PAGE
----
Although the year ended on a hopeful note for many financial professionals and companies, 2009 hardly brought unmixed cheer to the industry. Some key players couldn't fully cut loose from the fading credit crunch and government bailouts. Others suffered reputational damage which they must now struggle to prevent from impacting their top and bottom lines.
Here is our annual listing of people and groups that we believe lost the most ground this past year.
I'm well aware that on the scale of CEO Maalox moments, answering a faux-intellectual's Spiro Agnew-like taunt about an obscure sea creature is far less significant than having to publicly deny you got stoned in the bathroom at a bridge tournament. Yet as much as I admire Goldman Sachs, it's getting harder to stomach the disconnect between the bank's financial performance and the unrelenting bashing it's taking in the media. Just as with credit spreads, a firm's image can deteriorate to the point where perception overwrites facts - fundamentally altering the reality on the ground. While we doubt the write-down of Goldman's reputational assets will materially damage its business or the career prospects of its work force, the risk is there. And it's the CEO's responsibility.
The City of London
Surprisingly, UK investment banks and bankers overtook Wall Street as the world's favorite scapegoat for vote-hungry politicians. Result: A 50 percent tax on banks' year-end bonus payments that's attracting copycats in European capitals, and an RBS holiday party where spending was restricted to "two pints of lager and a packet of potato chips" per employee.
Bank Support Staff
While career prospects and compensation in many sectors of banking and finance gradually emerged from the crisis over the course of 2009, IT and other back-office workers in finance seem caught in the middle. Although these supporting players never got big bonuses to begin with, anti-bonus hysteria among the broad public tends to lump them in with their better-paid front-office counterparts. Worse, the recession intensified a decade-long trend toward offshoring back-office jobs. And worst of all: Some authorities predict the incipient economic recovery won't reverse the decline in opportunities for IT and other back-office staff, but will only intensify managements' push to shift such jobs from the U.S. and other industrial countries to "low-cost/high skill regions."
American International Group
The only broad-based financial services company still under the authority of U.S. government compensation czar Kenneth Feinberg, AIG was repeatedly pilloried in the press throughout 2009, lost one chief executive and came close to losing another. In February and March, a "scandal" over retention payments that Treasury actually had approved many months earlier brought death threats against AIG employees and protest marchers to the homes of a few whose names showed up in the media. Remaining senior-level employees face continued public harassment over their right to receive further scheduled pay installments provided by their retention contracts. The government still owns 80 percent of AIG, so skirmishing over compensation will continue. One ray of hope for some remaining workers is that their particular AIG business units might fortify their capital position through an initial public offering or sale to a new, financially stronger corporate parent.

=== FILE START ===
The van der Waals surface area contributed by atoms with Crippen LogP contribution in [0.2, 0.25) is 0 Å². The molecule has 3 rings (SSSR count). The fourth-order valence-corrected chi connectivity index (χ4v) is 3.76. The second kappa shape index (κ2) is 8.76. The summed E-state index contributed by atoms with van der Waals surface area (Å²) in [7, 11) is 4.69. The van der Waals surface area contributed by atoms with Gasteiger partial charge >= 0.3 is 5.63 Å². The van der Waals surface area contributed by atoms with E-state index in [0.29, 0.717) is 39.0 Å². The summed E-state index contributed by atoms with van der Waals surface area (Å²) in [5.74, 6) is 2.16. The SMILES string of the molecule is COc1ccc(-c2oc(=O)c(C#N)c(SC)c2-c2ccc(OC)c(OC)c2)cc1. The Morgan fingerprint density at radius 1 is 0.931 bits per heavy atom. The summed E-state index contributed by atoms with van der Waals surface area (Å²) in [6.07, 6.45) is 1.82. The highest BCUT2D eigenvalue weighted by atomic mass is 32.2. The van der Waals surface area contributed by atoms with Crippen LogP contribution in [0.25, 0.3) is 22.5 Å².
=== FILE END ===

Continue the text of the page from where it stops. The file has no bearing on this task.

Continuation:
Although Citigroup managed (just barely) to raise enough equity capital in December to satisfy Treasury Department conditions for repaying its TARP bailout aid, it remains under the shadow of Big Brother more than any other major U.S.-based bank. (If you include non-U.S.-based banks, then Royal Bank of Scotland owns this dubious distinction.) The governnment had to push back plans to divest its 34 percent stake in Citi (that's 7.7 billion shares!) after the bank's December equity offering went so badly that the price of its shares sank below what it cost Treasury to obtain them through a multi-stage bailout during 2008 and early 2009.
Investors in the United Arab Emirates financial and trade hub dodged a bullet when after two weeks of nail-biting uncertainty, sister emirate Abu Dhabi belatedly stepped up with a $10 billion bailout to avert a threatened debt default by state-controlled conglomerate Dubai World. Still, Dubai's handling of the incident exposed weaknesses not only in economic fundamentals, but more important, in the integrity of its court system and business culture. If the damage to Dubai's reputation slows its recovery from the crisis, job opportunities for bankers there will be slow to recover too.
That's "mob" with a small "m" - the mass of the population, what is politely called the "polity" or "citizenry," and less politely, the "great unwashed" or the "crowd" (as used in Kierkegaard's dictum, "The crowd is untruth.")
As the crisis fades, it is increasingly clear that the loudest and least-educated voices failed to carry the day on banking re-regulation and taxation. Financial institutions and careers in finance will continue, and will remain within the private sector by and large. In this sense, every professional and non-professional who works or hopes to work in financial services came out a winner in 2009. Conversely, Rolling Stone insult-meister Matt Taibbi and his ilk lost in the end, notwithstanding 20 pounds of headlines stapled to their chests.